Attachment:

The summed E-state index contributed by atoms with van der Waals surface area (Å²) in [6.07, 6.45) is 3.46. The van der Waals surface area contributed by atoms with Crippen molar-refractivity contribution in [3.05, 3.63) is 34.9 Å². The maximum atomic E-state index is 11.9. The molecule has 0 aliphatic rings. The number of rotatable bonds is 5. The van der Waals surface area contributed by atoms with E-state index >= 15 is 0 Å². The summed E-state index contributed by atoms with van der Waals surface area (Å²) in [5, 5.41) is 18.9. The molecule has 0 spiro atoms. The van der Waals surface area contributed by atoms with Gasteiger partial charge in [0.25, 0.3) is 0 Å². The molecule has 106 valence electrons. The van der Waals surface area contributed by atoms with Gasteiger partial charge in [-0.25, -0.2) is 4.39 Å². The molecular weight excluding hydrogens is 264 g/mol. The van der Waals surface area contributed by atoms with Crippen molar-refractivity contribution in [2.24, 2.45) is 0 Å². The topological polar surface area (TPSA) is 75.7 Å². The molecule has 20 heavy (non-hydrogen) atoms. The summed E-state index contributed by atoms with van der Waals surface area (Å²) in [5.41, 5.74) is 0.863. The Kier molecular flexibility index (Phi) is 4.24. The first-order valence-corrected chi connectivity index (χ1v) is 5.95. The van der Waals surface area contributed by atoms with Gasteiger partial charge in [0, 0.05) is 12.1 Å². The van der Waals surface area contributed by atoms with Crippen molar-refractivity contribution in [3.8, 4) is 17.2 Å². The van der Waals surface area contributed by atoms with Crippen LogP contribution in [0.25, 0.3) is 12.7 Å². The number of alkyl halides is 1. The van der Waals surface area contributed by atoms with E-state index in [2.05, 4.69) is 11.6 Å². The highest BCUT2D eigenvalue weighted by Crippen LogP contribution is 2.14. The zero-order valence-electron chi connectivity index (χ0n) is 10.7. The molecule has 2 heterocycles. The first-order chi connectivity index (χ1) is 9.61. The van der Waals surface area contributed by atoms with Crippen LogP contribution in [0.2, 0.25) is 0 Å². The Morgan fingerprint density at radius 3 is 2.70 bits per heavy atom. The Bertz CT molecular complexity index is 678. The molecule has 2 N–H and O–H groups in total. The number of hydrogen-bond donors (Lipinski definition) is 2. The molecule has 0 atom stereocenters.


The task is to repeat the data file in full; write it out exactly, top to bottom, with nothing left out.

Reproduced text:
The summed E-state index contributed by atoms with van der Waals surface area (Å²) in [6.07, 6.45) is 3.46. The van der Waals surface area contributed by atoms with Crippen molar-refractivity contribution in [3.05, 3.63) is 34.9 Å². The maximum atomic E-state index is 11.9. The molecule has 0 aliphatic rings. The number of rotatable bonds is 5. The van der Waals surface area contributed by atoms with E-state index >= 15 is 0 Å². The summed E-state index contributed by atoms with van der Waals surface area (Å²) in [5, 5.41) is 18.9. The molecule has 0 spiro atoms. The van der Waals surface area contributed by atoms with Gasteiger partial charge in [0.25, 0.3) is 0 Å². The molecule has 106 valence electrons. The van der Waals surface area contributed by atoms with Gasteiger partial charge in [-0.25, -0.2) is 4.39 Å². The molecular weight excluding hydrogens is 264 g/mol. The van der Waals surface area contributed by atoms with Crippen molar-refractivity contribution in [2.24, 2.45) is 0 Å². The topological polar surface area (TPSA) is 75.7 Å². The molecule has 20 heavy (non-hydrogen) atoms. The summed E-state index contributed by atoms with van der Waals surface area (Å²) in [5.41, 5.74) is 0.863. The Kier molecular flexibility index (Phi) is 4.24. The first-order valence-corrected chi connectivity index (χ1v) is 5.95. The van der Waals surface area contributed by atoms with Gasteiger partial charge in [0, 0.05) is 12.1 Å². The van der Waals surface area contributed by atoms with Crippen molar-refractivity contribution in [3.8, 4) is 17.2 Å². The van der Waals surface area contributed by atoms with Crippen LogP contribution in [0.25, 0.3) is 12.7 Å². The number of alkyl halides is 1. The van der Waals surface area contributed by atoms with E-state index in [2.05, 4.69) is 11.6 Å². The highest BCUT2D eigenvalue weighted by Crippen LogP contribution is 2.14. The zero-order valence-electron chi connectivity index (χ0n) is 10.7. The molecule has 2 heterocycles. The first-order chi connectivity index (χ1) is 9.61. The van der Waals surface area contributed by atoms with Crippen LogP contribution in [0.2, 0.25) is 0 Å². The Morgan fingerprint density at radius 3 is 2.70 bits per heavy atom. The Bertz CT molecular complexity index is 678. The molecule has 2 N–H and O–H groups in total. The number of hydrogen-bond donors (Lipinski definition) is 2. The molecule has 0 atom stereocenters.